A eulogy is a way for you to remember and honor a deceased loved one before they are laid to rest. It is often heartfelt and a way to reflect on who your loved one was during their life. However, writing a eulogy can seem very intimidating. You may struggle to know what stories to share, and depending on your emotional state, finding the right words might seem impossible. But if you break down how to write a eulogy in a few steps, the process can seem a lot less scary.
Before you start writing the eulogy, you’ll need to decide which stories and personal details you want to weave among the usual biographical information, such as when and where the deceased was born. You’ll want to have enough talking points to speak for at least three to five minutes, but 10 minutes is the maximum length for how long a eulogy should be at a funeral.
Speak with other family members to get a better idea of who your loved one was and to collect more stories you can share. Hearing more stories might help you develop a theme for the eulogy, such as the deceased’s kindness or sense of humor.
Remember to consider how much humor is appropriate for the eulogy. If the deceased lived a long and happy life, it might make sense to add more humor to the eulogy than if the deceased unexpectedly passed or was young.
After you have all your content planned, organize your ideas in a clear and logical manner.
Knowing how to start a eulogy can be the trickiest part of the process. The easiest way is to introduce yourself, share your relationship to the deceased, and acknowledge why everyone is gathered.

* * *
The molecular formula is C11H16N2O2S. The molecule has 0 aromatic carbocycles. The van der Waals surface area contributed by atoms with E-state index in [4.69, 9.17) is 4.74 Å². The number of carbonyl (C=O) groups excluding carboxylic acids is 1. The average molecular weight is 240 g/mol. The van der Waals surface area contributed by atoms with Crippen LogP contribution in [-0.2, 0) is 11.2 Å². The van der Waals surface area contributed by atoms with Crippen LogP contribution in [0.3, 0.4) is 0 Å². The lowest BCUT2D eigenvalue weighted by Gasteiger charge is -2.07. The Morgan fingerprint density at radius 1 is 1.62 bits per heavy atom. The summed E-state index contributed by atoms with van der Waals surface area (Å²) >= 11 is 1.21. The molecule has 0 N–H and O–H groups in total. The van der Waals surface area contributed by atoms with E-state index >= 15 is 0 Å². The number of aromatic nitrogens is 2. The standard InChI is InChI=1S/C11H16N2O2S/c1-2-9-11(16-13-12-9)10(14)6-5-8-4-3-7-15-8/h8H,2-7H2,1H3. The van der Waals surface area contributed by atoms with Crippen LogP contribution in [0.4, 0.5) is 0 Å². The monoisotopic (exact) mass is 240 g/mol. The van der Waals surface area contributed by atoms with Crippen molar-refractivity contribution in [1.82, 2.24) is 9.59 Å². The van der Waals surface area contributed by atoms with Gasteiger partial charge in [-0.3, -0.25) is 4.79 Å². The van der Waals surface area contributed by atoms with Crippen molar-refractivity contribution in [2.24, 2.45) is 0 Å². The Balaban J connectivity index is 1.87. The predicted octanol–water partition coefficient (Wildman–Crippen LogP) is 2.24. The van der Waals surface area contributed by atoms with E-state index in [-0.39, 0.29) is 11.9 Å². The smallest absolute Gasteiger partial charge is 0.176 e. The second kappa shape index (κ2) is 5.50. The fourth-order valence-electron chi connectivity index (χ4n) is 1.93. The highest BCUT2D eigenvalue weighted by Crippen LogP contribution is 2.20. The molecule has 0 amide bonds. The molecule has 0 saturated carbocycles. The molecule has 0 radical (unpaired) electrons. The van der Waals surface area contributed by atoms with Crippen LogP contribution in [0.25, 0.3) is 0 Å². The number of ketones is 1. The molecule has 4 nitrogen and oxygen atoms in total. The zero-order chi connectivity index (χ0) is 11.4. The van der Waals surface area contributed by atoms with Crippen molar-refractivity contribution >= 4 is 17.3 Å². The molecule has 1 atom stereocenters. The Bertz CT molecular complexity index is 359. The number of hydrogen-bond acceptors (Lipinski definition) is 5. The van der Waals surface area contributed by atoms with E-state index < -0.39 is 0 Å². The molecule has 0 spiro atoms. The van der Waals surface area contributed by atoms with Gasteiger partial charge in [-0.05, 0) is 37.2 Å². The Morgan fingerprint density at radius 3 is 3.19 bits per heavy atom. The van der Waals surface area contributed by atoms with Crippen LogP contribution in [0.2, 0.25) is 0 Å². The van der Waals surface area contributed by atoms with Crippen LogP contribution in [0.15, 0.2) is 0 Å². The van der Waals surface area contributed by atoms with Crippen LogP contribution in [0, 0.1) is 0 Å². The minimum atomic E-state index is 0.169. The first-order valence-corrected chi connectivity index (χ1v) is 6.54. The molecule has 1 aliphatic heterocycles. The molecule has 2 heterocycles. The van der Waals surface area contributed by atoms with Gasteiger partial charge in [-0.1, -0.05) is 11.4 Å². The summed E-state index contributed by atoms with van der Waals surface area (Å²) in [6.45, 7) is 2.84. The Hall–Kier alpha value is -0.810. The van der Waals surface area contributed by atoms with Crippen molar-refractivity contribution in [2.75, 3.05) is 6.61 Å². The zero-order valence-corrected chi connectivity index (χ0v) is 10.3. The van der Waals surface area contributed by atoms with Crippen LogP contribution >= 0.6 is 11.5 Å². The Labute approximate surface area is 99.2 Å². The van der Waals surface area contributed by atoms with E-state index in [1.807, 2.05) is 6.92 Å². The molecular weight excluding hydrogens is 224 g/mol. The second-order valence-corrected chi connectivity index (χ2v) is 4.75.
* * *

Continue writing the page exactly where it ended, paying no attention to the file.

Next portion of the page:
List biographical information in chronological order, starting with the birth of the deceased. Remember to mention other family members, including parents, siblings, spouses, children, and grandchildren, especially those in attendance.
People like to reminisce about their loved ones who have passed, so don’t be afraid to tell a few stories. Besides special memories, you can also talk about your loved one’s achievements, hobbies, and talents during this section of the eulogy — any qualities that made your loved one special.
A nice way to close your eulogy is by highlighting a lesson that your loved one taught you. You could even direct the end of the eulogy toward the deceased instead of the attendees to use the time to say your final goodbye.
After you’ve finished writing the eulogy, ask a family member to proofread your work to check for any inaccuracies and then practice reading the eulogy aloud so you feel more comfortable on the day of the funeral.
Some things are just better left unsaid in a eulogy. As a rule of thumb, if you wouldn’t have said it to the deceased’s face, then you shouldn’t say it at their funeral. Some other things to avoid mentioning in a eulogy include:
Your eulogy could look something like this:
We are gathered here today to celebrate the life of John Doe. John was my grandpa, and he was one of my best friends.